Do you find that you can compromise comfort for fashion?
There have been moments, for instance, at a wedding, when I’ve worn the most fabulous lehenga, even if it weighed 10 kilos. Or I’ve worn heels even when they’re killing my feet, or the most amazing earrings even though my ears hurt. But it’s a slight departure from compromising on comfort. I like to have fun. By the end of the night, I might be dancing and my heels are flung somewhere, my earrings are in my handbag and my lehenga is knotted up or tucked in, so that I can dance. There’s a point where, yes, I want to come in and look fabulous, but through the duration of the night, I’ll eventually get comfortable and just express myself and have fun.
You’ve lived in many cities around the world. Tell us about the sartorial influences you picked up along the way.
My mother is a Gujarati from Kenya. I was born in Mombasa. Tribal art, photography, vibrant Masai colours and patterns are part of who I am. My father is Swiss Jewish. In my growing years, we lived in Switzerland and I love clean, minimalist lines and angles. We moved to London afterwards, and the city is so cosmopolitan. The architecture and design is so fantastic. It really opened my mind. For school, I went to New York, and I remember walking into college in heels, where everyone was in trainers, and they looked at me like “what are you doing?". London, and Europe in general, is more elegant and dressy. America was about jeans and T-shirt. It brought out the more comfortable, functional wear for me. And then there’s India (she moved to India in 2011). Just discovering what is it within Indian fashion that really spoke to me has been so wonderful. I love the big Bengali bindi. I love Kolhapuris. I’m a Sabyasachi loyalist and love his kind of low bun and middle parting look. For me, it’s about mixing Eastern and Western influences, like wearing lehengas with shirts and satin dhoti pants with a little crop (top). I’ll wear a beautiful black gown for a black-tie function, but instead of earrings, I’ll wear a maang tika.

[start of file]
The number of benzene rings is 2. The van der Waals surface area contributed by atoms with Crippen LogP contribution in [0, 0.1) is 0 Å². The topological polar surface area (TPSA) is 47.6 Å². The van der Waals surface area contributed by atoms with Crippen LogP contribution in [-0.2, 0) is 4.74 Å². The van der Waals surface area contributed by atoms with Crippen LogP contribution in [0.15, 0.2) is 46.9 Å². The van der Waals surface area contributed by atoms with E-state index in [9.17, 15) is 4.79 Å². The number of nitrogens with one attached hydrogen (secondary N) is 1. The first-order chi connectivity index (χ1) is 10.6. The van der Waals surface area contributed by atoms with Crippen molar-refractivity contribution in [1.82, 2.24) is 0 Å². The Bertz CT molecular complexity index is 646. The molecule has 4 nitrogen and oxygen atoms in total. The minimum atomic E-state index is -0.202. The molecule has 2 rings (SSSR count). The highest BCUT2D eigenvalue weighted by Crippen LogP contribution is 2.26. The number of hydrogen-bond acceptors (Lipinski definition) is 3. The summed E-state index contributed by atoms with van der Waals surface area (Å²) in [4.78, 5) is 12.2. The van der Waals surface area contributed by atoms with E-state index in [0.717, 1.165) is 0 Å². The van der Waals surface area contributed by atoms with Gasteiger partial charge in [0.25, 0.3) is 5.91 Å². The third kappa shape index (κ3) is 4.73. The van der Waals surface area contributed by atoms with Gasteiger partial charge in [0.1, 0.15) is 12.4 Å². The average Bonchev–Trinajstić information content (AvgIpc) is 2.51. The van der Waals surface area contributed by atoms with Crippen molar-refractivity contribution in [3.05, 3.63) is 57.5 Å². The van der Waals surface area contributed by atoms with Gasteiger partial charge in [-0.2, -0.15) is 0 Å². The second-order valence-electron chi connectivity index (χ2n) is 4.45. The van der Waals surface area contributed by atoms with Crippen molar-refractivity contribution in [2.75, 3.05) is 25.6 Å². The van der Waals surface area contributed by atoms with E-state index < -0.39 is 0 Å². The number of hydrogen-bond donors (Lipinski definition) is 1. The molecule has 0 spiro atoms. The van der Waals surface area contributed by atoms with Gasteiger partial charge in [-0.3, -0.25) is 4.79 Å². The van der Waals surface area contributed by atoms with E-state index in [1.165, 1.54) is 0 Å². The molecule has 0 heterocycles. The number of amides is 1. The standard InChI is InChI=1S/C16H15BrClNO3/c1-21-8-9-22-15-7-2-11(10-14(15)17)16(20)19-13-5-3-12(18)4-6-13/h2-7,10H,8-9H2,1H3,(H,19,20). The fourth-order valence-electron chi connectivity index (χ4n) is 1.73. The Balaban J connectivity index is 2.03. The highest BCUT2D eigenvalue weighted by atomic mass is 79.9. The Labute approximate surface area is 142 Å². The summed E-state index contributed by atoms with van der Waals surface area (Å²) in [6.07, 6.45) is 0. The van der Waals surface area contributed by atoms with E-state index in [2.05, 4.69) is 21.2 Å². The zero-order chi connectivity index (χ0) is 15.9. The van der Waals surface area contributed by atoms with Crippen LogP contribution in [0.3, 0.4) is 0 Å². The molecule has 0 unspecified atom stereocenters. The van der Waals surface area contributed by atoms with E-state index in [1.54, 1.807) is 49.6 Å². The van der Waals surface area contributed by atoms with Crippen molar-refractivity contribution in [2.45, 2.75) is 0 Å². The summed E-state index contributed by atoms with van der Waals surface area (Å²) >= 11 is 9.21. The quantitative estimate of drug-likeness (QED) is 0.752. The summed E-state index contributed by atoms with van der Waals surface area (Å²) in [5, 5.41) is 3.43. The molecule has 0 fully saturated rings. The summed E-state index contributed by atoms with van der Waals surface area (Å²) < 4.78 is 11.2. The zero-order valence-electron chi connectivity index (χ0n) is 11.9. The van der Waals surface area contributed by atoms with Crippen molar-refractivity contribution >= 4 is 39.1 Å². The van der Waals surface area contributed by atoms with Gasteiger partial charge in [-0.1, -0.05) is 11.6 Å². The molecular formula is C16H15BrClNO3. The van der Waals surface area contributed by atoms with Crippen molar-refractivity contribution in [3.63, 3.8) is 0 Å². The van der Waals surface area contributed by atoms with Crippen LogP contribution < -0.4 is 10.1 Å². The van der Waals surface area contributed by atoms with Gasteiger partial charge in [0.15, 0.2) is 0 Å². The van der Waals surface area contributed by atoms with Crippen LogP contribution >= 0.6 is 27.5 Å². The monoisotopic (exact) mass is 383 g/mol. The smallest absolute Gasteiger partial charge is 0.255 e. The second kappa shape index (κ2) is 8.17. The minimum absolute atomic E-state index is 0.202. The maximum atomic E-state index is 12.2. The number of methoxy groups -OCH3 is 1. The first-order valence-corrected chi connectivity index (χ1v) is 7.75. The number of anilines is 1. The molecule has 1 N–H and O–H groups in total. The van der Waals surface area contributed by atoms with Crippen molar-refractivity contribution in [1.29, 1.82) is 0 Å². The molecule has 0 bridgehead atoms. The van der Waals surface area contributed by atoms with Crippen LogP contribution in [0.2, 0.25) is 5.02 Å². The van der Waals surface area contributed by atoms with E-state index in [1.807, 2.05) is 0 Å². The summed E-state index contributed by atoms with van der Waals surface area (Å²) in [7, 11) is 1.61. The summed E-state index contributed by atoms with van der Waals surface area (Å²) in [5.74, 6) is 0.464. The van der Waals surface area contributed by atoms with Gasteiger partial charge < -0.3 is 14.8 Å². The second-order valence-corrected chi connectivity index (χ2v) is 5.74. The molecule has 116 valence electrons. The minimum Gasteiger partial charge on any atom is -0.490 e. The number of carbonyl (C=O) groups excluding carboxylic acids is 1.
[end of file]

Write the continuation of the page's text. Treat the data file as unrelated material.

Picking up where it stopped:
Apart from Sabyasachi, which designers do you return to?
I love Stella McCartney. I feel conscious of the kind of fashion we consume, and she’s a pioneer in fashion being ecologically conscious. Plus she cuts amazingly well for women and I love her slightly androgynous style. I like fun resort-y clothes like Zimmermann and Mara Hoffman. For jeans, I always go to rag & bone.
Films are clearly a source of style for you. Any stars or an era that particularly speaks to you.
I’m a fan of the Audrey Hepburn, Grace Kelly, Brigitte Bardot era. They were so elegant and sophisticated. I love the sex appeal that Sophia Loren, Catherine Zeta Jones and Monica Belluci brought to film and fashion. I feel currently, there’s such an overdose of social influencers. Yet I will look at, for instance, the Golden Globe Awards to see what everyone was wearing. It’s amazing how within the confines of black, each actors’ gown was so individual and expressive of who they are as people.